Flash Tales

In between: How the sense of time and self dissipate during quarantine times

By Elena Tragou . . .

In March, corona virus dictated significant life changes in all of us, all around the world. I, for instance, closed down my office and cut down dramatically on my outs and abouts. I started walking around the block keeping the 2-meter social distance for 30 minutes and when needed to stretch my legs a bit longer, doing something more interactive, I would play in the garden with my pets. And that was it. I was working from home: doing sessions, having meetings and participating in therapy and education projects via online platforms. I started using the internet for all sorts of things: work, webinars, leisure, working out, meditation, you name it! I had online meetings with my colleagues, online coffee times with my friends, online exercise sessions with my trainers, online sessions with my psychotherapy, supervision and science groups, etc. Somehow a major part of my life started unfolding in front of a computer screen.

And surely the people were real and, surely the conversations were real and surely the ongoing discussions were really happening right there and then. But there was also something unreal about all of these experiences: I started catching myself drifting away, sort of mind floating. I was aware that I was listening to my conversants but at the same time I wasn’t; aware I was looking at them but at the same time I wasn’t; aware my brain was alert–focusing on the screen, on my counselees, on my friends, whoever happened to be screenfully present–but at the same time my mind was travelling to all sorts of times and spaces, near and afar, real and imaginary.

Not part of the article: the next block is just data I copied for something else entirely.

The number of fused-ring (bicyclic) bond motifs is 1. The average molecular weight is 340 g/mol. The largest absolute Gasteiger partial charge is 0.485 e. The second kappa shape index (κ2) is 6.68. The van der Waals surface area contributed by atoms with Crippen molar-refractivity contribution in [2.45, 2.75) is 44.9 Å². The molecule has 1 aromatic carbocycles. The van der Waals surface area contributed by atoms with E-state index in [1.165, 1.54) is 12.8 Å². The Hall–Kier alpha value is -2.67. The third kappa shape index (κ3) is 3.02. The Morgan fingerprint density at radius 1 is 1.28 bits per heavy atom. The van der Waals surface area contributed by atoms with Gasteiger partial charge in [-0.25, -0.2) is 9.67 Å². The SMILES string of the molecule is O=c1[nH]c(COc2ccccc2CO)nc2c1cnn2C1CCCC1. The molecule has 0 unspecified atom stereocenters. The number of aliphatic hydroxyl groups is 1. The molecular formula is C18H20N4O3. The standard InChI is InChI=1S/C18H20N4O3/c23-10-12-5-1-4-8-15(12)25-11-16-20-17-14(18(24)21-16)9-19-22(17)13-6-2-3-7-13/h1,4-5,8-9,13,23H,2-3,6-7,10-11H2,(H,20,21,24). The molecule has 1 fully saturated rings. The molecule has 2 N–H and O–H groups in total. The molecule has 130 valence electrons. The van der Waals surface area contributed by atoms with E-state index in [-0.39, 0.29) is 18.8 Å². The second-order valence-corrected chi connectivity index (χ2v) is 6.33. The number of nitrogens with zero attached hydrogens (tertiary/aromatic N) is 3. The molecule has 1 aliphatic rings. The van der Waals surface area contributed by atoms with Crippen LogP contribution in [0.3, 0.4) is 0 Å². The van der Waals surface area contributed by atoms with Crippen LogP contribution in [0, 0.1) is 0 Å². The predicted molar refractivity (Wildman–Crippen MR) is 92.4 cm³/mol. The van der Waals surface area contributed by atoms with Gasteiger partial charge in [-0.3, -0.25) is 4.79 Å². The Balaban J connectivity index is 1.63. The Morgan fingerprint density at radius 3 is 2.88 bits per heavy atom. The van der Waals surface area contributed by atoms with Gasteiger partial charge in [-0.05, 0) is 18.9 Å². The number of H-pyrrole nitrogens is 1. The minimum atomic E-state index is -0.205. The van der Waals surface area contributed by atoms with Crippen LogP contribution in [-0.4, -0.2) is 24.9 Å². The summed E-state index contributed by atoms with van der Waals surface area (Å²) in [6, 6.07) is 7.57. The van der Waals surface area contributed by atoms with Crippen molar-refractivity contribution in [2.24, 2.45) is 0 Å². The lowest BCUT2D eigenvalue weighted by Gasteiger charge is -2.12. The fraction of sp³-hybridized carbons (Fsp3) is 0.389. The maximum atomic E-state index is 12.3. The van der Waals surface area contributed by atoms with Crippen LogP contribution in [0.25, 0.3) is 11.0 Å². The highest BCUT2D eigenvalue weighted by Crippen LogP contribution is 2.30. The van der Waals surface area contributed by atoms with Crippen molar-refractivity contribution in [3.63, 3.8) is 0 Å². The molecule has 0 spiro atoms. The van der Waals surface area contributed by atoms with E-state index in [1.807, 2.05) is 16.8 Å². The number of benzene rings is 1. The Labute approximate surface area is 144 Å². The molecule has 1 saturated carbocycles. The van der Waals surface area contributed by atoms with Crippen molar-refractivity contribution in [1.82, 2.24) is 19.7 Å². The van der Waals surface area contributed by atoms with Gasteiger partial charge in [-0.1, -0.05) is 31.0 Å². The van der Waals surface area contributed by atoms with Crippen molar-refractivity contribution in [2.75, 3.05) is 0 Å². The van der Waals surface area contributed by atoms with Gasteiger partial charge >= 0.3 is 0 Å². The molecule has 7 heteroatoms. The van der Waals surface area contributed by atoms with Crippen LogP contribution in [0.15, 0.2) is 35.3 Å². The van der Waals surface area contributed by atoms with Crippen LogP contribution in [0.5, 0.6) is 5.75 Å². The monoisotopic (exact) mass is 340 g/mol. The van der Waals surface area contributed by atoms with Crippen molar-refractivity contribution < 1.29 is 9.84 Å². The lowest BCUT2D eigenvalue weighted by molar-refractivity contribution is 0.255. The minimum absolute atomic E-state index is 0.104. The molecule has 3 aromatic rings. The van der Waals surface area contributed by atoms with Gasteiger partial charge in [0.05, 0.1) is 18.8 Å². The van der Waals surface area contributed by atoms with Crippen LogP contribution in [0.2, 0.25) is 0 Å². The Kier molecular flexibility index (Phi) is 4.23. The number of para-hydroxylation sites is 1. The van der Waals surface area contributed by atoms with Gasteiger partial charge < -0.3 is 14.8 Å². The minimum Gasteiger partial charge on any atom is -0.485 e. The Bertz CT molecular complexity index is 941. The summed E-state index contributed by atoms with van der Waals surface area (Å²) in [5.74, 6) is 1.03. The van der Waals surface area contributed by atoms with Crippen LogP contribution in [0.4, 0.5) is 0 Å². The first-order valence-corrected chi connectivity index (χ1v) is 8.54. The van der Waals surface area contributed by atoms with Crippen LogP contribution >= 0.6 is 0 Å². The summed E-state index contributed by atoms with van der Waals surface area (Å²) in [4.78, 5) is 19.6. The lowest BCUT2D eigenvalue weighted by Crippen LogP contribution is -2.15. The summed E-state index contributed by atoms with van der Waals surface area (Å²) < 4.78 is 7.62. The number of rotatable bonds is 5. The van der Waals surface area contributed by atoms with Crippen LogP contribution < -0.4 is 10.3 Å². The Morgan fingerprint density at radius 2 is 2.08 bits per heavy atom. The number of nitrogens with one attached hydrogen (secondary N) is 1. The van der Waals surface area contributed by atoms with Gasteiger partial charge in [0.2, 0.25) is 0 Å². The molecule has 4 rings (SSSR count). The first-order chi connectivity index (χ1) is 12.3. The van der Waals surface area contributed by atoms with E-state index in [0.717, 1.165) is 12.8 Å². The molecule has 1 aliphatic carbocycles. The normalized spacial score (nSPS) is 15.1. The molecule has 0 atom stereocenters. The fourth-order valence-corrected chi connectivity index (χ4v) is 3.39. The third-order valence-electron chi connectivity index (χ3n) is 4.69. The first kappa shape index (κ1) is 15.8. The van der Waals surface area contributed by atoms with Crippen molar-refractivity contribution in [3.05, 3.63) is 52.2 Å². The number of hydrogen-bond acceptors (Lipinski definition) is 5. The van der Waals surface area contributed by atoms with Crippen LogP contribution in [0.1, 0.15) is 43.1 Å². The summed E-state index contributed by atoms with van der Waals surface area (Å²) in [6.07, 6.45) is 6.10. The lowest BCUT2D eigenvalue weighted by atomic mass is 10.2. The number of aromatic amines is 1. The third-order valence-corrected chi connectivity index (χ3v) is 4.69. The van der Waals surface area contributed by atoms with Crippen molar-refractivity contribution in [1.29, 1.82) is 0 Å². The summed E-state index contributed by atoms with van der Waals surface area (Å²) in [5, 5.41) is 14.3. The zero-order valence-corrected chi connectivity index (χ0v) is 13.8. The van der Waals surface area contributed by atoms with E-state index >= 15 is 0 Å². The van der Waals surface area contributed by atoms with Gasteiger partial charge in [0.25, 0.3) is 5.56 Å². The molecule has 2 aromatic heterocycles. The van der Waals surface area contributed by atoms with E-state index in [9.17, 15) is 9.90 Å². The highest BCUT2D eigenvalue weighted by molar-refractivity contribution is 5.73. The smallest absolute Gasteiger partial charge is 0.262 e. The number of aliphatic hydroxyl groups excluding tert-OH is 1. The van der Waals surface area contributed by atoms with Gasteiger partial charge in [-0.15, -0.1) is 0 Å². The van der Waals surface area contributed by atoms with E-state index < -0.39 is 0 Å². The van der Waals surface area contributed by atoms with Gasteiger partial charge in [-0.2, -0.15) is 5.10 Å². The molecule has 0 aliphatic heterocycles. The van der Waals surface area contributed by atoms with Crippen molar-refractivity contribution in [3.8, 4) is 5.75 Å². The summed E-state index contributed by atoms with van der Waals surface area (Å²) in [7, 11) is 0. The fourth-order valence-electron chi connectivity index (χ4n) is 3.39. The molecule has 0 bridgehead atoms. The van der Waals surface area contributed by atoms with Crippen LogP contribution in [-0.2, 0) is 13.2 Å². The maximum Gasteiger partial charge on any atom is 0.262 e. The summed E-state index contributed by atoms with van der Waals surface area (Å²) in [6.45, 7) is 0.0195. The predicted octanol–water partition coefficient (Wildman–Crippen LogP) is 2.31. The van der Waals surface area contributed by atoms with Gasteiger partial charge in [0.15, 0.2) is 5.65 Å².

I was falling in in-between: daydreaming and in conscious awareness, in conscious being and in a hypnotic state. I was thrown away! I was perplexed, shocked, bewildered, at awe… How could that be happening? Moreover, the more I tried to stay focused, the looser I would get, and the more unease I would feel, the more perplexed I was becoming. Being in-between felt like I was being in multiple worlds at the same time. My ego–my sense of self, that is–was greatly expanding, reaching out to all sorts of cognizant and unconscious directions: It was intertwining between time and space, present and unpresent, here and not-here. It felt largely transcendent. My feelings were somehow finding their niche, my thoughts, their meaning, and my sensations, their interconnections.